Jewelry hygiene: how to clean and disinfect jewelry

Jewelry hygiene is important

In my previous weblog post I wrote proudly that I can act as my own model. Then someone told me that pictures with people wearing necklaces and earrings might give the customer an idea that the piece has been worn and is ‘not clean’. Somehow it does not apply to rings. Seemingly the buyers accept the fact that they see the ring worn on a hand. But necklace and earrings… maybe they are much too close and personal?

Anyway, jewelry is a personal wearable object. Jewelry hygiene is important. As the hobby jeweler often does not have professional cleaning equipment, we have to rely on home remedies. Very much the same which the wearer has. So we can share some tips with the wearer, who can use them too. This is why I write this post.

Dirt after polishing is well seen on white stones
Jewelry hygiene I: cleaning after polishing

Polishing leaves a stain on the jewelry piece. Some polishing pastes are quite a bit greasy. Dirt also comes from the wearing off of the polishing disks, sanding paper etc. The dirt can be well seen on white, clear stones and high polished silver. Sometimes I see it only when I have made a high-resolution picture and zoomed it to 100%. It means the piece can be seen 10-20 times larger than in real life. The problem is that it is also seen by the webshop visitors. Who rarely see it 20 times as large, because during wear it is not noticeable. Yet there IS grease and dirt. And it diminishes the shine of the stone. Unnoticeable does not mean it can’t be seen.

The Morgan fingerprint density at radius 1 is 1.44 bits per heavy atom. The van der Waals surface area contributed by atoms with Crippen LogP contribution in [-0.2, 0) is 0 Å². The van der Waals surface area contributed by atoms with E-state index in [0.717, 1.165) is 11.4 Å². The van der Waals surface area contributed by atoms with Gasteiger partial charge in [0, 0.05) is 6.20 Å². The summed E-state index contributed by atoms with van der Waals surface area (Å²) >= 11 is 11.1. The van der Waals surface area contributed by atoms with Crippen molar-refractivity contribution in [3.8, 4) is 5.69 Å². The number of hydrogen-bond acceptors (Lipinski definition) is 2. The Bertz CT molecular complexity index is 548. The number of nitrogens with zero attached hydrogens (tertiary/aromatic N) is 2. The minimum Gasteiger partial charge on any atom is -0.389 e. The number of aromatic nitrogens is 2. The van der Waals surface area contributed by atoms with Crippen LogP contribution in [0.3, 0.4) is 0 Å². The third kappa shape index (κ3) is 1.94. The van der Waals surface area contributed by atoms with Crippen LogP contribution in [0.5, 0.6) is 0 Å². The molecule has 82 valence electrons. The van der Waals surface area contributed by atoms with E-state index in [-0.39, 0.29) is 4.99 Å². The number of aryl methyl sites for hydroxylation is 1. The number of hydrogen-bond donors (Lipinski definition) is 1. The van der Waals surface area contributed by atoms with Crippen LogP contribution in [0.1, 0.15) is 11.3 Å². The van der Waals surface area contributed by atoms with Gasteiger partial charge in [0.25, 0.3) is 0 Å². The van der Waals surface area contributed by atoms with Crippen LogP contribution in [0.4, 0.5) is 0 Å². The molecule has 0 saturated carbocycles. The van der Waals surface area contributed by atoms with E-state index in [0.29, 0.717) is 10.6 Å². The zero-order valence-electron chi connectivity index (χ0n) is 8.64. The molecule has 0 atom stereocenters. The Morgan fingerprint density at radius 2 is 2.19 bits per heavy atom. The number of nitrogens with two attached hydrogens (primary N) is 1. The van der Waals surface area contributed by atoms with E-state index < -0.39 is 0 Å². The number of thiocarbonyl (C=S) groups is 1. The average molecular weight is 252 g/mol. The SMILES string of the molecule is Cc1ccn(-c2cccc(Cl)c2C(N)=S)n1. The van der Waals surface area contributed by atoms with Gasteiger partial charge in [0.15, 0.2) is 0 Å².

Same kitties after bleaching with chlorine. The stain is completely gone.

How to clean? At this stage, you can use different chemicals for cleaning. For instance, I bleached the white stones in these cat earrings with household chlorine. Be extremely careful! Chlorine is damaging many materials, like silver. The chlorine that is in pools or even in your hot tub can cause the silver to react. This will cause a greenish discoloration on the metals making them very hard to clean. The colored stones might dislike bleaching too. The only material that can stand it well is white quartz. Just like porcelain of the toilet pot. Excuse my comparison.

You can boil the piece – in clean water or with a pickling chemical. Most of the jewelry materials can stand the temperature of 100 degrees Celsius. I would not recommend pickling with soft stones or pearls. But boiling is possible. Even pearls survive this temperature.

Then you just rinse with warm water and toothbrush. A dedicated (electric) toothbrush (head) is just fine. Some jewelers even use toothpaste or powder. But mild – if necessary – antibacterial –  soap is fine too.

Jewelry hygiene II: Cleaning before shipment
This polish remover contains oil: nice for nails, less for jewelry

This step shall never be skipped! As I said before, zoomed in pictures let see many things which went unnoticed previously. Besides that, the pieces have been (test) worn on a model. After test-wearing all these pieces must be meticulously cleaned. Though silver is considered to be antimicrobial, every time a piece has been test-worn it should be disinfected at least with alcohol or anti-microbial gel. Leather necklaces are never test-worn since they can not be cleaned properly. This is why I wear my own chains when modeling.